Quality legal counsel is essential for your small business.
But securing first-rate legal advice requires a lot more than just writing a check. You need to learn how to work alongside your attorney to minimize your exposure and protect your company's interests.
Believe it or not, lawyers are people, too. Your attorney's primary concern is your company, but his interest in your business isn't limited to filing documents and researching legal questions on your behalf. Attorneys are also interested in developing long-term, working relationships with their clients. Most small business owners fail to recognize the value of an effective attorney-client relationship, and as a result, their legal representation falls short of what it could be.
It's never too late to start developing a close working relationship with your legal advisor. It's painless, simple, and cost-free. In fact, the hardest part is knowing where to begin. So here are a few tips to help transform your attorney-client relationship into a genuine business asset.
Understand Your Attorney's Priorities
As a business owner, you are focused on maximizing your company's profitability. But your attorney has his own priorities for your business, i.e. to fully protect your company's legal interests. If a good lawyer makes an effort to understand his client's goals and priorities, then a good client returns the favor by trying to understand what is important to his legal representative.
An inadequate understanding of your attorney's priorities for your business will quickly breed frustration, especially if his priorities conflict with yours. A much better approach is to clarify your agendas early in the relationship and agree on a strategy that gives you room to maneuver as well as legal security.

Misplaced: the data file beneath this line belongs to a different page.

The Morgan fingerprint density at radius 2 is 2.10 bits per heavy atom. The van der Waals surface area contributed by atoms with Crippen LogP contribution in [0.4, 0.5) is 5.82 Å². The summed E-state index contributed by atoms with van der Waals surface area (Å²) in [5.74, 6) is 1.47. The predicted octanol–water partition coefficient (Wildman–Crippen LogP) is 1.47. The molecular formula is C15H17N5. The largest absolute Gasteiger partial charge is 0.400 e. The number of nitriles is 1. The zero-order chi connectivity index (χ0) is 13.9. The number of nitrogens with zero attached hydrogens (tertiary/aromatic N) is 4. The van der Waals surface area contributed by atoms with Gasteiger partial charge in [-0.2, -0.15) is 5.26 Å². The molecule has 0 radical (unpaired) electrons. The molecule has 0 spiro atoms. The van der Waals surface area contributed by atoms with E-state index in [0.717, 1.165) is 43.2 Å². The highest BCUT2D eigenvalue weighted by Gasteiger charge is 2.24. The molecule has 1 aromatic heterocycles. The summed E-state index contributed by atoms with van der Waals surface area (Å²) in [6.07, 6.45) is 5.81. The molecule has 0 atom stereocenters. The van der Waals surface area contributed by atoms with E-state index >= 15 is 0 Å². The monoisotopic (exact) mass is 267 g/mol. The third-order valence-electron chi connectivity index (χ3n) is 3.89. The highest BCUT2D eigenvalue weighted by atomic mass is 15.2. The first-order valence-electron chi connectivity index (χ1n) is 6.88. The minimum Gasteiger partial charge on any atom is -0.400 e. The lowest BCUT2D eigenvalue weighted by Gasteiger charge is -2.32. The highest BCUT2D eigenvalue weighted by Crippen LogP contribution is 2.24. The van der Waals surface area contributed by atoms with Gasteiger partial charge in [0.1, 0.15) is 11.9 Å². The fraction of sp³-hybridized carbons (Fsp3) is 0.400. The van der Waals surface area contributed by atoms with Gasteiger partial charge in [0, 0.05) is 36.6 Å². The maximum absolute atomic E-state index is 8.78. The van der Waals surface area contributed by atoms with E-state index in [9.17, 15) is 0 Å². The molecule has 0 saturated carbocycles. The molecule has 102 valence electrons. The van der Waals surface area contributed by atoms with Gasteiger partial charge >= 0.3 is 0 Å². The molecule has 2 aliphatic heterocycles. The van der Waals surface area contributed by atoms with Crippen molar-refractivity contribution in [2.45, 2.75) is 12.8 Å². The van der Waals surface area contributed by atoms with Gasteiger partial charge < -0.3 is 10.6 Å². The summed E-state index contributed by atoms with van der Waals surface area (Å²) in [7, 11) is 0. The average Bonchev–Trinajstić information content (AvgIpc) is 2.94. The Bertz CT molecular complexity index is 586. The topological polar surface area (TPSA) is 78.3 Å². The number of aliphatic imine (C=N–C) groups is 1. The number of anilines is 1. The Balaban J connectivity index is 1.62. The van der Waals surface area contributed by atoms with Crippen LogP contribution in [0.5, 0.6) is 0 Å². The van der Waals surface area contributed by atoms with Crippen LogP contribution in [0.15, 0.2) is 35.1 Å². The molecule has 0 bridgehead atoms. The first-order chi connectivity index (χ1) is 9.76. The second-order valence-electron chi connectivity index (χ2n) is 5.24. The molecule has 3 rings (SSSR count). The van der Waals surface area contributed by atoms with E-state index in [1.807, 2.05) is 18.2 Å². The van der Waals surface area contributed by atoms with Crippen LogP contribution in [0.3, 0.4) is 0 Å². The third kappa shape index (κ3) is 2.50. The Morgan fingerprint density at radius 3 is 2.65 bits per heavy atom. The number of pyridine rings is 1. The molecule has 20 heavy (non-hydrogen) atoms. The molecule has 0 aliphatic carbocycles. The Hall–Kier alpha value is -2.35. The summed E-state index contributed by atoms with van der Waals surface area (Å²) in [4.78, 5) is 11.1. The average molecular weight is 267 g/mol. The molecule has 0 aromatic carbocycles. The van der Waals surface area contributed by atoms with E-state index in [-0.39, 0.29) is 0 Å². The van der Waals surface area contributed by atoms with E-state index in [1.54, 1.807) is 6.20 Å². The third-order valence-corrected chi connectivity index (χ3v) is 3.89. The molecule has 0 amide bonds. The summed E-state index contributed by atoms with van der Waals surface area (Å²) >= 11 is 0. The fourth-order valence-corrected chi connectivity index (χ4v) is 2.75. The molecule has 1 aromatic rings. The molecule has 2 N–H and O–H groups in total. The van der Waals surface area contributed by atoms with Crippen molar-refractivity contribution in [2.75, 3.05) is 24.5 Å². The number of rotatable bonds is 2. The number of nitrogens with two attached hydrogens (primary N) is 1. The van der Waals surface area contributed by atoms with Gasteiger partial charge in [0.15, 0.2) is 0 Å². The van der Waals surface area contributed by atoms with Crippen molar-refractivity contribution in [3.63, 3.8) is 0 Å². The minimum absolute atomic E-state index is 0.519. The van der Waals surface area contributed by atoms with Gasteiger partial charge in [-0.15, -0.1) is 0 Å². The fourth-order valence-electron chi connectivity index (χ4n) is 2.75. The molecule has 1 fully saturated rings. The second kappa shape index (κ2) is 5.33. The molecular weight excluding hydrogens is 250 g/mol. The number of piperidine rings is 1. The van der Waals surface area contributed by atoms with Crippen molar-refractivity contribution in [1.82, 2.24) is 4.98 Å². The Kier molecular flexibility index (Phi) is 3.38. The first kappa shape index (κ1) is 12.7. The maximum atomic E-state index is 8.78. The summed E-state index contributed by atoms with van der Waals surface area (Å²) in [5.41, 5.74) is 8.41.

Value Your Attorney's Expertise
You probably wouldn't appreciate it if your lawyer showed up on Monday morning and tried to run your business. Well, imagine how your attorney feels when you go cheap and try to handle legal issues yourself. With so many "do-it-yourself" alternatives on the market, a lot of small business owners reserve legal counsel for lawsuits, but handle everything else in-house. The result is a strained working relationship and a frustrated lawyer who is trying to protect a business teeming with sub-par legal documents.
Whenever possible, rely on your attorney's expertise for all of your legal needs, including document preparation. It may cost a little more in the short term, but over the long run you'll have a better relationship with your attorney. More importantly, your company will benefit from consistent and competent legal representation.
Ask Questions, Discuss Issues
One of the most effective ways to build a relationship with your lawyer is through heart to heart conversations about your business. Your lawyer doesn't expect you to understand the nuances of business law, so if something doesn't make sense to you, don't hesitate to ask for an explanation. It may also be helpful to discuss your plans for the company so that your lawyer can lay a solid legal foundation for your future growth.